Suriyo Hmun Kaew/EyeEm/Getty Images
Suriyo Hmun Kaew/EyeEm/Getty Images
Over the years, I (Gabrielle) have been an on-again-off-again car owner. I love the freedom having a car provides — I can run weekend errands quicker, visit my family more often, and get to doctor appointments with greater ease.
Public transportation nationwide remains grossly underfunded, so having a car is essential for many, especially those in rural areas. But with that freedom comes a whole lot of responsibility.
Regardless of my car ownership status, I've been consistently intimidated by the time, expertise and sheer cost of taking care of a car. Millions of Americans also know the struggle: according to the latest census data, more than 91% of U.S. households have at least one vehicle.
Chaya Milchtein is the founder and creator of Mechanic Shop Femme, an automotive education company that helps women and LGBTQ+ people feel empowered to purchase and care for their vehicles. Whether you're a first-time driver or a seasoned pro on the road, Milchtein has some great tips on how to become a more confident car owner and save money along the way.
The number one reason to maintain your car is to keep it safe to drive. One easy way to keep your car safe? Maintain your tire pressure. (Watch one of Milchtein's TikTok videos explaining how to check tire pressure below.)
The National Highway Traffic Safety Administration estimates that there are nearly 11,000 tire-related motor vehicle crashes annually, many of which could be prevented with some basic tire maintenance. "You should be still checking your tire pressure once a month," Milchtein says, even if you have automatic tire pressure sensors.
Maintaining good tire pressure will also help you get better fuel efficiency, which is an added bonus especially when gas prices are high. Milchtein suggests setting an alarm once a month to check your tire pressure in the morning.
Beyond your tires, here's a list of basic maintenance you can do on your own that will also keep your car safe, along with videos from Milchtein to help guide you through the process:
Just as important as knowing basic tasks you can do on your own is knowing when a task requires a professional: if your check engine light goes on, treat the issue seriously and take your car to the mechanic immediately. "Whatever it is, your car's telling you, 'This is an emergency right now,'" says Milchtein.
Think of finding a mechanic the way you would dating: you'll want to try out a few shops to figure out what feels right, and then develop a relationship over time.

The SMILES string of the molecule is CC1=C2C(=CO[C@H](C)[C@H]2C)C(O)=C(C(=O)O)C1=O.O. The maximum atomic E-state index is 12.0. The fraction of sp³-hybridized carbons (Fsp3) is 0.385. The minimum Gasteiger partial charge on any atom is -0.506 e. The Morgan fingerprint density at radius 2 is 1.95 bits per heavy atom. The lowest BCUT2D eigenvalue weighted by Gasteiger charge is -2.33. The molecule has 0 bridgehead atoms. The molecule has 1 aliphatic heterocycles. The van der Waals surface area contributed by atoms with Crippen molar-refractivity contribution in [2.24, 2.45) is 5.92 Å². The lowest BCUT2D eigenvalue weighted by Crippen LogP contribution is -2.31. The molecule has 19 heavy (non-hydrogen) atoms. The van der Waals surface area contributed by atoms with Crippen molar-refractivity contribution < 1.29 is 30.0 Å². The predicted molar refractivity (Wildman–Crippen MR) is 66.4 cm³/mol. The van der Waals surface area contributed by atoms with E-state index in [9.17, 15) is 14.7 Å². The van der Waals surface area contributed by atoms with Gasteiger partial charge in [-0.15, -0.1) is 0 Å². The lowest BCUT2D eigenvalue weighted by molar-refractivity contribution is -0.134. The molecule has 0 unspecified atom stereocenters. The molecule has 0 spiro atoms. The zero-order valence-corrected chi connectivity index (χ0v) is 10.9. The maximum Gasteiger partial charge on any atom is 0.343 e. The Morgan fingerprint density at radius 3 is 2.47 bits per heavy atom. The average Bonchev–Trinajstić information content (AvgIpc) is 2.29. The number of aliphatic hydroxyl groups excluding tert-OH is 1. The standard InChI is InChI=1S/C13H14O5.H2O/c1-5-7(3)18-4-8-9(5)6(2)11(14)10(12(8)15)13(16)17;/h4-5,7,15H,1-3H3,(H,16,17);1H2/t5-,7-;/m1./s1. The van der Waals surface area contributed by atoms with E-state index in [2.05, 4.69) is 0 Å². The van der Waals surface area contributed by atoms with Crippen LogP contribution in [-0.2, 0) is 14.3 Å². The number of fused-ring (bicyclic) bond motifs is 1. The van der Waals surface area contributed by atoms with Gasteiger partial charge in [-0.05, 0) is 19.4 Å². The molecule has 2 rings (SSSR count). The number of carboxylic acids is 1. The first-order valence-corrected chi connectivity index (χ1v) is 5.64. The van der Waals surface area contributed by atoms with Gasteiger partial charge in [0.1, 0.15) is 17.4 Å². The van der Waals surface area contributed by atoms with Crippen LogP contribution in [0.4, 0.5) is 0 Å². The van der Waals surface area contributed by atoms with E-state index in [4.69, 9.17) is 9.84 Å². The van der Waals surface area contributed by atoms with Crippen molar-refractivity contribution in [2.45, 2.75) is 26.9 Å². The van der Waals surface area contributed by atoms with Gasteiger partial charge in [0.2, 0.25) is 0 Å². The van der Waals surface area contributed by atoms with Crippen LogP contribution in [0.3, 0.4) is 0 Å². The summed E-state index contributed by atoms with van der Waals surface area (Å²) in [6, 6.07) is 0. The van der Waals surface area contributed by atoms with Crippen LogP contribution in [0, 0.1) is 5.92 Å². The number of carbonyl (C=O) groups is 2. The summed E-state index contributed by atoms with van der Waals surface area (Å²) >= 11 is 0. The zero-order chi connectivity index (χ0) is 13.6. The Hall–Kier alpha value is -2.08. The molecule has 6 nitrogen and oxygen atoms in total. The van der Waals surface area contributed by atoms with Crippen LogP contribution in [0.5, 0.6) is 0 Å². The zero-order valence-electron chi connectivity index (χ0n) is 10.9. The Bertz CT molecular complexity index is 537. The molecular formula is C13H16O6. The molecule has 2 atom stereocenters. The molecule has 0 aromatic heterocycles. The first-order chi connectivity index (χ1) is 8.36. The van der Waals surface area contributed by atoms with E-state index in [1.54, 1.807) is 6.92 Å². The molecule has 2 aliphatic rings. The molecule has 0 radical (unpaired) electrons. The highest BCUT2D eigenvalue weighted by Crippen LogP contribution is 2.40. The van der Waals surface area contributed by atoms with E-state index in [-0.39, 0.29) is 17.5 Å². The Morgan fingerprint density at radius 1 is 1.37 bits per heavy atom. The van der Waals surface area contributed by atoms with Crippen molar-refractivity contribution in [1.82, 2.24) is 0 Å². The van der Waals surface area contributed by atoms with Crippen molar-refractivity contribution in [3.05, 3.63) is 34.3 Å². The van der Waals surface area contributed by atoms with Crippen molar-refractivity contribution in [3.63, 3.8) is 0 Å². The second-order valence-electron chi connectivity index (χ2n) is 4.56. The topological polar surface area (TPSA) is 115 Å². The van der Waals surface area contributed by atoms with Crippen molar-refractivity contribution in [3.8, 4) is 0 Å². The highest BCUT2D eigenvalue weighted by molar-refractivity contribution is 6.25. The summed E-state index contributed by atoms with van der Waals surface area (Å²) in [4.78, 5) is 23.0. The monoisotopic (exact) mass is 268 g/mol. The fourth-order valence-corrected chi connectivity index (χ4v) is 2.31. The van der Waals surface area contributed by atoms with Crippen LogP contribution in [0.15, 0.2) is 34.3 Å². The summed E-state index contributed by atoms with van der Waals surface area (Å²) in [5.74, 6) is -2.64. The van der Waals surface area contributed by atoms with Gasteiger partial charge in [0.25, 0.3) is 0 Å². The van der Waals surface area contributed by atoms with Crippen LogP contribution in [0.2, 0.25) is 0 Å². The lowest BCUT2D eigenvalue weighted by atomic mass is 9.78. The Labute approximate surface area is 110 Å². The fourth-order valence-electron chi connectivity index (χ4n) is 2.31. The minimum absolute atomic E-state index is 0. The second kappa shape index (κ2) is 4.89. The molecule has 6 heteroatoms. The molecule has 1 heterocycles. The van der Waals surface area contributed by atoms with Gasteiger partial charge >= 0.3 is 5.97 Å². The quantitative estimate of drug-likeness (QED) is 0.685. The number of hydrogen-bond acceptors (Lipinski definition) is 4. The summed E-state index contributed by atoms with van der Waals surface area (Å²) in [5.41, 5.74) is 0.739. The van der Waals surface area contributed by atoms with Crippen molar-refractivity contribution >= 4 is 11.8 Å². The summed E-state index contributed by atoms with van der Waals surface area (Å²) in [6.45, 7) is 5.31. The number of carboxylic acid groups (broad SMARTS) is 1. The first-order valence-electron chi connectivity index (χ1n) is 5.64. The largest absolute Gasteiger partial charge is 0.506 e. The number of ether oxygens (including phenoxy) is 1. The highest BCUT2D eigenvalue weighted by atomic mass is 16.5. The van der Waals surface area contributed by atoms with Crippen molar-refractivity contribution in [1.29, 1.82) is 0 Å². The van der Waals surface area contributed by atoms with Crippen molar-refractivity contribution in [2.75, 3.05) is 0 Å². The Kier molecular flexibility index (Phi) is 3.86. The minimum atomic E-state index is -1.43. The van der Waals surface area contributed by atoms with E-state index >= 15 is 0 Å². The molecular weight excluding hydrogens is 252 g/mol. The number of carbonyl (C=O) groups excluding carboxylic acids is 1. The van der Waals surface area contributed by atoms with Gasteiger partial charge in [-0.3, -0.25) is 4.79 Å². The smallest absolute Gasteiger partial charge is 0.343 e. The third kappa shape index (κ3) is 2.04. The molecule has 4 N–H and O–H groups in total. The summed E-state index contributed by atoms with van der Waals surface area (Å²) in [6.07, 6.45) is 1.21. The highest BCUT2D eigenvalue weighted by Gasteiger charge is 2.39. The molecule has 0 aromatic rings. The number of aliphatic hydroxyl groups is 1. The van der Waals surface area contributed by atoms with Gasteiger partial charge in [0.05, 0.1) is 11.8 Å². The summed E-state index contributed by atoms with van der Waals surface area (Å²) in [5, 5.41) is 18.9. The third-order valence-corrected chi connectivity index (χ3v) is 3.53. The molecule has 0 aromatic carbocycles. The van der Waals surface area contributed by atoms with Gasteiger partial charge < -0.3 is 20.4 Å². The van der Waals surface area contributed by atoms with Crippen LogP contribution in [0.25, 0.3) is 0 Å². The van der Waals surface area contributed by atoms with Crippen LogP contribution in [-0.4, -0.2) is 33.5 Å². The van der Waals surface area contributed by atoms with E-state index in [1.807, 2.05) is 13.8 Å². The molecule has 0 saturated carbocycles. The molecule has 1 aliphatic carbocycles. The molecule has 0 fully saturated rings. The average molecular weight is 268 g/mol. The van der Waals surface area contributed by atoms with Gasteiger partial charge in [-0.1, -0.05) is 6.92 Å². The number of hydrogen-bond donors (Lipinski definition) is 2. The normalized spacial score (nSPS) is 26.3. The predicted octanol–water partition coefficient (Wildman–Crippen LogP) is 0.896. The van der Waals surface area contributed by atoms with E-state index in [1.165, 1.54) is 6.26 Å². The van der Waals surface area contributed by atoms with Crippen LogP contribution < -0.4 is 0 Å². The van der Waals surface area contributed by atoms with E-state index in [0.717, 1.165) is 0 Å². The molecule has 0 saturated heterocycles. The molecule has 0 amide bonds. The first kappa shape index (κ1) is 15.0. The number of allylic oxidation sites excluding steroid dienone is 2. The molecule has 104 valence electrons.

Make a list of two to four mechanics nearby who can conduct an oil change or a pre-road trip inspection. This is an opportunity to see how the mechanic communicates with you, if they treat you with respect and if they are willing to explain things that you don't understand in further detail.
Just like debriefing with a friend after that first date, you'll want to evaluate your meetings with mechanics. Ask yourself questions like, "How did I feel? Did they communicate with me in a way that felt honest? Were they able to explain to me which services had to be done right now and which ones could wait a little bit?"
There's a point when the time and money you put into a car won't pay off anymore and it's time to consider buying a new car. Assess whether your vehicle is safe to drive and whether replacement parts are available — they might not be for discontinued or older vehicles.
If "it starts to become harder and harder to find parts, it might make sense for you to start looking for a car at that point," says Milchtein.
Another reason to consider a new car is to go electric: With gas prices and climate change on the rise, you'd be joining the 29% of U.S. consumers who are interested in electric cars — myself included. But what about the accessibility of charging stations?
Milchtein says she hears about this all the time: "One of the biggest concerns that people have when it comes to electric vehicles is what we call 'range anxiety,'" she says. In short, people are worried about running out of power. The good news is that the electric cars of today have a median range of about 250 miles – well above the average 39 miles Americans drive per day.
Whether you're maintaining an old car or looking to buy a new one, remember, "People have been taking care of cars for generations," says Milchtein, so you can, too!
In addition to resources like Mechanic Shop Femme, check out RepairPal, AAA and Girls Auto Clinic. Most importantly, Milchtein reminds drivers to return to the basics: the vehicle's owner's manual — it will always be a trusted resource to help you navigate your car.
The audio portion of this episode was produced by Sylvie Douglis. We'd love to hear from you. Leave us a voicemail at 202-216-9823, or email us at LifeKit@npr.org.
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